Literary Norfolk Header and Logo


Aylsham, which is an attractive market town, lies approximately half way between Norwich and Cromer. It retains considerable character including a number of eighteenth-century brick buildings. Originally the River Bure was navigable as far as Aylsham - with a dock on Banningham Road.

Aylsham town sign features John of Gaunt, the 1st Duke of Lancaster (1340-1399), who was an absentee Lord of the Manor in the town and may have founded St. Michael's Church.

Aylsham Sign

Aylsham Town Sign

John of Gaunt appears in Shakespeare's play Richard II and his death-bed soliloquy is one of the most famous in English theatre. Here is a passage:

This royal throne of kings, this sceptred isle,
This earth of majesty, this seat of Mars,
This other Eden - demi-paradise -
This fortress built by nature for herself
Against infection and the hand of war,
This happy breed of men, this little world,
This precious stone set in a silver sea,
Which serves it in the office of a wall,
Or as a moat defensive to a house

Both Daniel Defoe and Parson Woodforde (see Weston Longville) dined at the Black Boys Inn in Aylsham - in 1732 and 1781 respectively. A plaque on the front wall of the pub also proudly proclaims that Lord Nelson attended a dance here on 15th December, 1792.

Black Boys Inn
Black Boys Inn

In 1902 the Edwardian diarist A.C. Benson visited the town and had this to say:

'Alysham is a very pleasant little town of warm red-brick houses, with rather a foreign look. It looks clean, wholesome and comfortable. There are many houses which I wish to inhabit, of course. We walked about a little. The Rectory lies at the further end of the town, in a nice glebe and garden under the church. A good house and well kept. Nice shrubs and trees and flowers. There is a fine dining-room with white pillars and it is altogether a good substantial house. The Church is long and low, a large grey flint building, low-pitched roof - transepts and aisles, with a very fine tower.'

Humphry Repton, the landscape gardener, who designed Old Catton, Blickling, Gunton and Sheringham park is buried in Aylsham churchyard. He composed his own (rather grandiose) epitaph:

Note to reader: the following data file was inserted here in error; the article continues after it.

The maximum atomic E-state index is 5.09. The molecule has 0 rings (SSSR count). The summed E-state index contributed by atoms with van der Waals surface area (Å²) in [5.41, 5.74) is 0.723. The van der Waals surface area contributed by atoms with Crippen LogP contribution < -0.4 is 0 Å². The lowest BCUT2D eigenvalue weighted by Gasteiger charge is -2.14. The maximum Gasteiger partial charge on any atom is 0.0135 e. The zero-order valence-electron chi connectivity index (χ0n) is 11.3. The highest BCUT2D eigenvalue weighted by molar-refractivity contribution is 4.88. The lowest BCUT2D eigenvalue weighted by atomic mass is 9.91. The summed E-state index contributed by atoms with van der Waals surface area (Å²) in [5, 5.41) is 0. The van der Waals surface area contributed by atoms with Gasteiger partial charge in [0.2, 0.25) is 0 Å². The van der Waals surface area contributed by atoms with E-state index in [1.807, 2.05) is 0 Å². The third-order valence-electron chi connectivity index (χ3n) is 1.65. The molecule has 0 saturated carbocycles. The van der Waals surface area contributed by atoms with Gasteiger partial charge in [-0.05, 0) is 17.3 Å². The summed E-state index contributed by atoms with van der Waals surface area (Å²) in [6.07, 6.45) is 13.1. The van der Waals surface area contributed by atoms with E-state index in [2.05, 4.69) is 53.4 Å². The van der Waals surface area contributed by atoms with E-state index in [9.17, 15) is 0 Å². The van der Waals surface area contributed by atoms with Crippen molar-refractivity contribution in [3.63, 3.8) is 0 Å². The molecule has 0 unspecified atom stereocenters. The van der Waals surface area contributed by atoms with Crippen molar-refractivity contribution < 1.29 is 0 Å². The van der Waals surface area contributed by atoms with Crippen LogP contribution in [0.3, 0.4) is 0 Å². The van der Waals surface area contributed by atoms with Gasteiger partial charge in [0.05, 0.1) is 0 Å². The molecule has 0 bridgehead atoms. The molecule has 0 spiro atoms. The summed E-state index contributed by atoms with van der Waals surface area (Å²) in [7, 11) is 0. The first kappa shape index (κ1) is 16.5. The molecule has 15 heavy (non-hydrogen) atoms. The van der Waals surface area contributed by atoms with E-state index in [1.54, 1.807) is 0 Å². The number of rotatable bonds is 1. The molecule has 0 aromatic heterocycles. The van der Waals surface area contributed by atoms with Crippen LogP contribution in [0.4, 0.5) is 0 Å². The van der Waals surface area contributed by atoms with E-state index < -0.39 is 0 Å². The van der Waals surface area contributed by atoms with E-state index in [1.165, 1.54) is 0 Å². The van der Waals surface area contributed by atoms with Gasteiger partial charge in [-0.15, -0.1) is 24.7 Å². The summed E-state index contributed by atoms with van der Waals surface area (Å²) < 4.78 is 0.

'Not like Egyptian tyrants consecrate,
Unmixed with others shall my dust remain;
But mold'ring, blending, melting into earth
Mine shall give form and colour to the Rose,
And while its vivid blossoms cheer Mankind,
Its perfumed odours shall ascend to Heaven.'

Grave of Humphry Repton

Grave of Humphry Repton

Aylsham is also home to the poet and editor Michael Mackmin. In 1984 he established The Rialto with John Wakeman and the magazine has become one of the most highly respected poetry journals ever since - attracting submissions from around the world.

Michael's most recent collection of poems is entitled Twenty-Three Poems and was published in 2006 by Happenstance Press. A number of poems feature Norfolk locations including: Lammas, Coltishall River and Tom Grix is Dead. Michael works as a Gestalt therapist and is a keen ornithologist.

More photgraphs of Aylsham



Aylsham Windows and Conservatories Advert Aylsham Windows and Conservatories Advert

Supported by Norfolk County Council logoSupported by Norfolk Tourism


Home | About Us | Advertise on Literary Norfolk

©Cameron Self 2007-2014                                                                                                                Hosted by UK Web.Solutions Direct